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University of Cape Town (2019)

Review and gap analysis of Water Sensitive Urban Design (WSUD) in Windhoek, Namibia

Nambinga, Linekela Elias

Titre : Review and gap analysis of Water Sensitive Urban Design (WSUD) in Windhoek, Namibia

Auteur : Nambinga, Linekela Elias

Université de soutenance : University of Cape Town.

Grade : MPhil (Master of Philosophy in Urban Infrastructure Design & Management) 2019

Résumé partiel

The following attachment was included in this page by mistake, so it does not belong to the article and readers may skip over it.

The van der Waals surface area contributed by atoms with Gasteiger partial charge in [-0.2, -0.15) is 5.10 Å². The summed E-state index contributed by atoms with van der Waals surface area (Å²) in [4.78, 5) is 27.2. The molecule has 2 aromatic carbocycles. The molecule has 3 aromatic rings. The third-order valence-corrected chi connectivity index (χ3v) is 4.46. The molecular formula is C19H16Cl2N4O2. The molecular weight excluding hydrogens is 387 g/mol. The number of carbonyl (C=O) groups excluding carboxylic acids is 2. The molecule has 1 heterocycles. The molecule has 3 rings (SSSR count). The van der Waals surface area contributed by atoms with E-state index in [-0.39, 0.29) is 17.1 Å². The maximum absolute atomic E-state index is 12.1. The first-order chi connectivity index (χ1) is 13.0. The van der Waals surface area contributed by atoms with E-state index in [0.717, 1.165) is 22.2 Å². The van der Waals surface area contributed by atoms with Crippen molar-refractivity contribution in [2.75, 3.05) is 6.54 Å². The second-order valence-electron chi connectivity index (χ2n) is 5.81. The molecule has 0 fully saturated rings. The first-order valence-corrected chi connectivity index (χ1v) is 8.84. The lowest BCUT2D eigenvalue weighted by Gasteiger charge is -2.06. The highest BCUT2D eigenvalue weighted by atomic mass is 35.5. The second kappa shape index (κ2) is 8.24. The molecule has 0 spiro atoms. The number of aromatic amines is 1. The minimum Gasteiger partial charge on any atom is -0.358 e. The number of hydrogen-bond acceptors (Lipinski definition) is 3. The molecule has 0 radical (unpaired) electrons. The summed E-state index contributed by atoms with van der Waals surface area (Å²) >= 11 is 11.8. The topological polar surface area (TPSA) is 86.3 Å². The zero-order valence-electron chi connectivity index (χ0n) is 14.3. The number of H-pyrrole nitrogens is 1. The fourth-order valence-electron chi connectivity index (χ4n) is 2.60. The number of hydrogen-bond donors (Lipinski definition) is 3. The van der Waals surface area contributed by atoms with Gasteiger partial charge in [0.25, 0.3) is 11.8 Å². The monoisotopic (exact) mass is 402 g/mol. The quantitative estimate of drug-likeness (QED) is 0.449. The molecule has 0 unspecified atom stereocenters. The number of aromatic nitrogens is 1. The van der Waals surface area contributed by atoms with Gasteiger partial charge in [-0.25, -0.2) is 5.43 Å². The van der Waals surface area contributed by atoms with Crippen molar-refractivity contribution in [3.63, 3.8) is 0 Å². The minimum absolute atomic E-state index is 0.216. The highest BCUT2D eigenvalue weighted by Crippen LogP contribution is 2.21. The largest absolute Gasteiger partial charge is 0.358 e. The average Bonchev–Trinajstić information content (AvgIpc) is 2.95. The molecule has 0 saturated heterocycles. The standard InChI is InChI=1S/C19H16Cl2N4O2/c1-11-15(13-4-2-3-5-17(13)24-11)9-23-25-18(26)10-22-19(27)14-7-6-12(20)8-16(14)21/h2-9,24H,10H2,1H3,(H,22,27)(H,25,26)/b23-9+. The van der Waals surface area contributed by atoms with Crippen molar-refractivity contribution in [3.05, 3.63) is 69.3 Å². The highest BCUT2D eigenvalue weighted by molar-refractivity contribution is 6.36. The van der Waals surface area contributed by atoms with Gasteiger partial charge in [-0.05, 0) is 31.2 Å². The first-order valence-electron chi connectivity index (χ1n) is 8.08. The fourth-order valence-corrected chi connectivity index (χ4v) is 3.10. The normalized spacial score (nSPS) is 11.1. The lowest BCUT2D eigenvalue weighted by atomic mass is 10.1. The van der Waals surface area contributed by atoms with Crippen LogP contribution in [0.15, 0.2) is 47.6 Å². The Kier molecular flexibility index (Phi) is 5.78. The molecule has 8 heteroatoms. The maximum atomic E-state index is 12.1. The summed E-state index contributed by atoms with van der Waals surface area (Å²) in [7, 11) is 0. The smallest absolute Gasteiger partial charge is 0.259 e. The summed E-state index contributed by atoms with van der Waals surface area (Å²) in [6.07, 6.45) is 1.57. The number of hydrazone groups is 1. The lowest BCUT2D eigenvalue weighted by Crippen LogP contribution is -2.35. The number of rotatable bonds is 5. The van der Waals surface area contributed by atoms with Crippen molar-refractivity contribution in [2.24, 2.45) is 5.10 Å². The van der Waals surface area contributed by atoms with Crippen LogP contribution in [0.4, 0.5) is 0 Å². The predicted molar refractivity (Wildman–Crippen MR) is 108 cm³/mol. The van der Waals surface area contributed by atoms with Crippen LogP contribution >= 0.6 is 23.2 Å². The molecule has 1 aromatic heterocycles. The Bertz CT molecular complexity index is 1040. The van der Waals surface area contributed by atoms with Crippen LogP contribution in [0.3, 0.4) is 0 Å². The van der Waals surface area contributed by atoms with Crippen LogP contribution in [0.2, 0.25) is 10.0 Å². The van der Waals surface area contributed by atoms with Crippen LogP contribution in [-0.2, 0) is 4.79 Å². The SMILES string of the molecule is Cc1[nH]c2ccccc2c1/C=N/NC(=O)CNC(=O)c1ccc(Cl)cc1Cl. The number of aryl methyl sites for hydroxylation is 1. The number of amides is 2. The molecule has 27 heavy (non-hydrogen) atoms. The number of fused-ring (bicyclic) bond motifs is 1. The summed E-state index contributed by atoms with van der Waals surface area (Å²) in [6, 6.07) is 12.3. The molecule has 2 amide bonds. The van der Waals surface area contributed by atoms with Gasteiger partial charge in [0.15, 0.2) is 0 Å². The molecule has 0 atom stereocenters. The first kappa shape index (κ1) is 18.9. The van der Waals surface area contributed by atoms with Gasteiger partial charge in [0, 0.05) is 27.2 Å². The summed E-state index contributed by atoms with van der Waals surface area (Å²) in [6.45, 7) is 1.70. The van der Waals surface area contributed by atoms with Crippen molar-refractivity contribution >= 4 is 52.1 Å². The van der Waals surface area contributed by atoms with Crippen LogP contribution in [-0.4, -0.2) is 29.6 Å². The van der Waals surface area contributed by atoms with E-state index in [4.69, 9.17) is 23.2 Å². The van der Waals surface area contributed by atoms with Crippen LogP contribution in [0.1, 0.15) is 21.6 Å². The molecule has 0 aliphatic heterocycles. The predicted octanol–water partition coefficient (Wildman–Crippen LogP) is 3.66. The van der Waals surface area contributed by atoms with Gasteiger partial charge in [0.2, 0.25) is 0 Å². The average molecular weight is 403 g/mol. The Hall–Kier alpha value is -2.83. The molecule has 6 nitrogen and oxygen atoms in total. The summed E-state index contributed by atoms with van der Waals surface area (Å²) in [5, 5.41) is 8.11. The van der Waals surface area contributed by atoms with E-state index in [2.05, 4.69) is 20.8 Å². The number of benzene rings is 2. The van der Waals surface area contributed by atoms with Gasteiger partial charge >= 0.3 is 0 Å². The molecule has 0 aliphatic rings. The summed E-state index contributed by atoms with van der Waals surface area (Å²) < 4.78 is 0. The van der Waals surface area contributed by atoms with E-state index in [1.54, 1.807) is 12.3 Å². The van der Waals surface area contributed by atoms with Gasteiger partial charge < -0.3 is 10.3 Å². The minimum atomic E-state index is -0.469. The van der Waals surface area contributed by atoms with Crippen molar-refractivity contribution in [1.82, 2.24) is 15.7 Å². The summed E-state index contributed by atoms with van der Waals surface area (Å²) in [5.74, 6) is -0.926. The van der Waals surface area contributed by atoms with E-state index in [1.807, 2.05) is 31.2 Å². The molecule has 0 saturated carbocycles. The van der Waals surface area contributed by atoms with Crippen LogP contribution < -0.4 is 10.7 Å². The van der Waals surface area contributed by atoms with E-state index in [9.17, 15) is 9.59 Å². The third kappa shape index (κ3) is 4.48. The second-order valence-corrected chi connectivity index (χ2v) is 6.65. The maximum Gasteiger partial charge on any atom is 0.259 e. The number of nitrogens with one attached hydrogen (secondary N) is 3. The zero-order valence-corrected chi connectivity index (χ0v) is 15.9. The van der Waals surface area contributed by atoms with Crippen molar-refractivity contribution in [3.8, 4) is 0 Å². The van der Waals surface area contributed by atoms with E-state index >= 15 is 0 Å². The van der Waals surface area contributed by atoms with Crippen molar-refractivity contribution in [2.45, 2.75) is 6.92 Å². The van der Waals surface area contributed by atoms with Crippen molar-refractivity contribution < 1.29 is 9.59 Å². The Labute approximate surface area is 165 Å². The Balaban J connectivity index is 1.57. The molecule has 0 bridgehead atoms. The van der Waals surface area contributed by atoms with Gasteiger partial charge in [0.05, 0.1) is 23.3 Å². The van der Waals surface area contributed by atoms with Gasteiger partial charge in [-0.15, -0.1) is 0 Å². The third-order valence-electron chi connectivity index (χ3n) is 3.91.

With an ever-increasing population and global warming, fresh water resources are nearing depletion resulting in a global water crisis. As a consequence, cases of drought have been reported worldwide especially in sub-Saharan Africa. In addition to climate change, urbanisation adds strain to infrastructure as well as water supply and the management of water resources. As a result, most developing countries are faced with a water management challenge. There is thus a need for a paradigm shift towards an Integrated Water Management (IWM) approach. Worldwide, countries have responded to the Integrated Urban Water Management (IUWM) concept through the implementation of various management strategies ; with Water Sensitive Urban Design (WSUD) emerging from Australia. Some closely allied management strategies in response to IUWM emerged in the USA as Low-Impact Development (LID), in the UK as Sustainable Drainage Systems (SuDS), and in New Zealand as Low-Impact Urban Design and Development (LIUDD). Namibia is situated along the south-west coast of Africa and is considered the driest country in sub-Saharan Africa. It is characterised by a semi-arid environment, with more than 80% covered by desert or semi-desert. The country is regularly afflicted by drought and has fluctuating and unreliable rainfall patterns, often accompanied by high evaporation rates. The City of Windhoek, as the capital city, the biggest municipality and also the largest densely populated town in Namibia, is faced with an ever-increasing shortage of water for its inhabitants. For close to 50 years, the water scarcity situation has led to direct waste water reclamation for potable re-use in Windhoek. Other measures implemented by the City of Windhoek (CoW) towards IUWM include Water Demand Management (WDM), Managed Aquifer Recharge (MAR) and Water Conservation (WC). In order for Windhoek to transform into a Water Sensitive City, the implementation of WSUD is imperative. Although the CoW has implemented measures towards IUWM, more options still need to be explored in order to contribute to IUWM processes and to ultimately become a Water Sensitive City. This research was aimed at conducting a comprehensive review of existing WSUD practices within the CoW and identifying gaps pertaining to WSUD implementation.


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